Addiction always begins with simple curiosity and eventually develops into habitual or biological and neurological dependence. A simple taste, smoke, snort, drink, or injection can lead to a life long battle with addiction. Peer pressure and escapism from issues can all open the door into these unhealthy habits. Some have an easier escape via counseling and coping, while others have a more difficult escape due to withdraw and physical and neurological cravings for the substance itself. Depending on one’s family history, the nature of the drug itself, personality, and commitment and support, addiction recovery can have a long chronological path with many different stages and outcomes for different people. Again, it simply begins with curiosity gone terribly wrong.
The article, “The Chronology of Addiction: Watch Out for Key Warning Signs” by Dr Sachin Mangla looks at the chronology of addiction and paths it can take. In the article, Mangla states,
“Although the factors that lead to addiction are varied, it is extremely hard to pull oneself out of the vicious cycle of addiction. Additionally, in a recent study, it has been found that individuals who are caught in one addiction are at an increased risk for developing another new addiction. While this is especially true among patients with alcohol dependence, this could be equally applied to other forms of substance abuse, including opioids, sedatives, inhalants, cocaine, amphetamines and cannabis, among other things”
“The Chronology of Addiction: Watch Out for Key Warning Signs”. Mangla, S. (2023). HealthShots.
To review the entire article, please click here
If one is seeking answers why individuals become addicted, then one will find a wide variety of reasons.
Age itself plays a key role. Individuals in their teens are more prone to experiment and try new things that can be harmful due to peer pressure but also due to depression and hormonal changes. With life seeming more dramatic that it is, individuals with low self image and chemical changes into adulthood may seek relief from substances, especially if good family support and example is not present in the home. Teens can easily become attached to smoking, drinking and weed at an early age. Some will later through these gateway drugs experiment with worst drugs in college and later life, especially if life takes an ugly turn. While some may be able to “grow out” of it, some do not. Family life and support, morals and upbringing, mental stability, and genetic predisposition are all issues that point to one “growing out” of it or going down a darker path. Ultimately, curiosity can play a key role that can lead to a regretful decision.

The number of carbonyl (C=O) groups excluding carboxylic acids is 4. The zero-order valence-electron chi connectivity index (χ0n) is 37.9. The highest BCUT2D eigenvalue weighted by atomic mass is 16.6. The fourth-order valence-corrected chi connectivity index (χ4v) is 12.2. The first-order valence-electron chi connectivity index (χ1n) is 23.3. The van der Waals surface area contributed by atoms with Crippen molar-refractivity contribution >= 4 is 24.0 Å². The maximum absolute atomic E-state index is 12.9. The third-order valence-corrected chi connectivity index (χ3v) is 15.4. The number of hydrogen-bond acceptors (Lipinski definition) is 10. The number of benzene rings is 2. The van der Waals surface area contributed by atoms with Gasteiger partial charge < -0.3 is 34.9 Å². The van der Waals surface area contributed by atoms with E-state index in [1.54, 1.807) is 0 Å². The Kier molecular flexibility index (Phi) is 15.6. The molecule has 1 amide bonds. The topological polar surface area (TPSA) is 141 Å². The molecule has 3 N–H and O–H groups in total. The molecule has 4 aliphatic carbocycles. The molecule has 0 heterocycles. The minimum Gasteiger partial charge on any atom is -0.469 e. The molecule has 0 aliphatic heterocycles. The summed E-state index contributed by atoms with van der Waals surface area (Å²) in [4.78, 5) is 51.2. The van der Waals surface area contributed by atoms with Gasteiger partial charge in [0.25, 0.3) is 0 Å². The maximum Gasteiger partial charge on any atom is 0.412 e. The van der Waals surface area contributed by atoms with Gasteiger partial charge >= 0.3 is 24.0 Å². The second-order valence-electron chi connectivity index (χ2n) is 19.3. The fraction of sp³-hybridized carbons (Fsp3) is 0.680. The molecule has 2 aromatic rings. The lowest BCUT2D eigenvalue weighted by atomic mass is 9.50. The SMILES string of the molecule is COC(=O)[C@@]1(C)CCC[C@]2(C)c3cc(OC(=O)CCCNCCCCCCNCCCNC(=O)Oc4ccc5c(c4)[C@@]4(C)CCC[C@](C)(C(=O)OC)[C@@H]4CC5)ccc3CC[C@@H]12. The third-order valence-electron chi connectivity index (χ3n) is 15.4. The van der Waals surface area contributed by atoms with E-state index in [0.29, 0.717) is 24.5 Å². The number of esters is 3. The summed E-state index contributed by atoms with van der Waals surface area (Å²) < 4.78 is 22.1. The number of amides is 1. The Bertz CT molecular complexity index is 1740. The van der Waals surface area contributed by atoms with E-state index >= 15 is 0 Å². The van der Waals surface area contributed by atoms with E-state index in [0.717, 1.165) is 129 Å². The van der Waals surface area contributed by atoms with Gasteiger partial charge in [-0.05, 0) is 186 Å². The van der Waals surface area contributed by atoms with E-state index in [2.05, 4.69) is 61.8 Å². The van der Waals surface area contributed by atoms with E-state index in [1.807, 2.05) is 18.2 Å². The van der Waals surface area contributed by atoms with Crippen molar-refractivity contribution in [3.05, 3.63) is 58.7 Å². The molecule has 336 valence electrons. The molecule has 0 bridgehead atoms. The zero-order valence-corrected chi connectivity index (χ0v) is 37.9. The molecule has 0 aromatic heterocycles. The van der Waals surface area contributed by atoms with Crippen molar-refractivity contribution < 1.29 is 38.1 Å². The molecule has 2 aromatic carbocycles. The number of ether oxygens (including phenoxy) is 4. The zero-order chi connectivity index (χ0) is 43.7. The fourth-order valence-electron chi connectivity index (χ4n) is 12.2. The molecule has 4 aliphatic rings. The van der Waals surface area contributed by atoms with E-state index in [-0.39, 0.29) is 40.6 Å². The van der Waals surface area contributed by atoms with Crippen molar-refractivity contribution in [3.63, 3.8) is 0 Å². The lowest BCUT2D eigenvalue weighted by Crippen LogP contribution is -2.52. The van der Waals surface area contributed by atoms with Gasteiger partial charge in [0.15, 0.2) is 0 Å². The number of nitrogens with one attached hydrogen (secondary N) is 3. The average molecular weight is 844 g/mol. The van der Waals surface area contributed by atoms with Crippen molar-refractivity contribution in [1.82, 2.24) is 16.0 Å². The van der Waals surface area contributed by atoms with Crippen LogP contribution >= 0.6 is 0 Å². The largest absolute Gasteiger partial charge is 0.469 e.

In addition to age itself, many find themselves addicted through misuse of pharmaceuticals. Adults who are hurt on the job in the past were ordered opiates, a time of pain reliever with highly addictive qualities. Through misuse of prescribing, many became addicted well after their healing from the injury. While the pain went away, the addiction to the opiate continued. This led to massive pill abuse over the years and is another ugly path and chronological process of addiction.
Others enter into the devastating process of addiction through mental anguish. Those suffering from depression, suicidal thoughts, extreme anxiety and loss in life, turn to drinking and other substances to alleviate the pain. They enter into a chronic relationship with the substance as a way to cope with the issue. This improper coping method leads to a disastrous addictive behavior.
Entering addiction is far easier than exiting. While many have their own stories why they became addicted, those exiting have multiple different struggles.
Those with genetic predisposition can face a harder path than without. Family history can reveal genetic predispositions to addiction of a particular substance. In terms of alcohol, some may have no predisposition while others will develop into alcoholism and have severe physical and mental repercussions when they try to escape the substance. Hence, those without these genetic predispositions have an easier time leaving the addicting path than others.
However, there are some substances that are far more insidious than alcohol and leave a higher rate of addiction. Cocaine, Heroin, Opiates and Meth are examples of drugs that are far more addictive in nature and leave a far higher percentage entranced by its power. Beyond the gateway drugs, more advanced drugs have a strong ability to trap individuals in a physical and mental addiction that has severe withdraws and a life long craving.
Exiting addiction is also a different story for those with poor coping abilities. Those without support systems and coping strategies will find it much harder to escape addiction. If an individual has family support, peer groups, and healthy strategies when coping with issues, then exiting is far more easier than people who have not these things. Peer support groups are an excellent way where like minded individuals can come together and share their stories and mutual support. AA has created a system based upon peer support and better coping that emphasizes responsibility and admitting the problem. Hence exit can be easier for some but harder for others without the necessary tools to mentally cope and deal with the pressures of exiting addiction.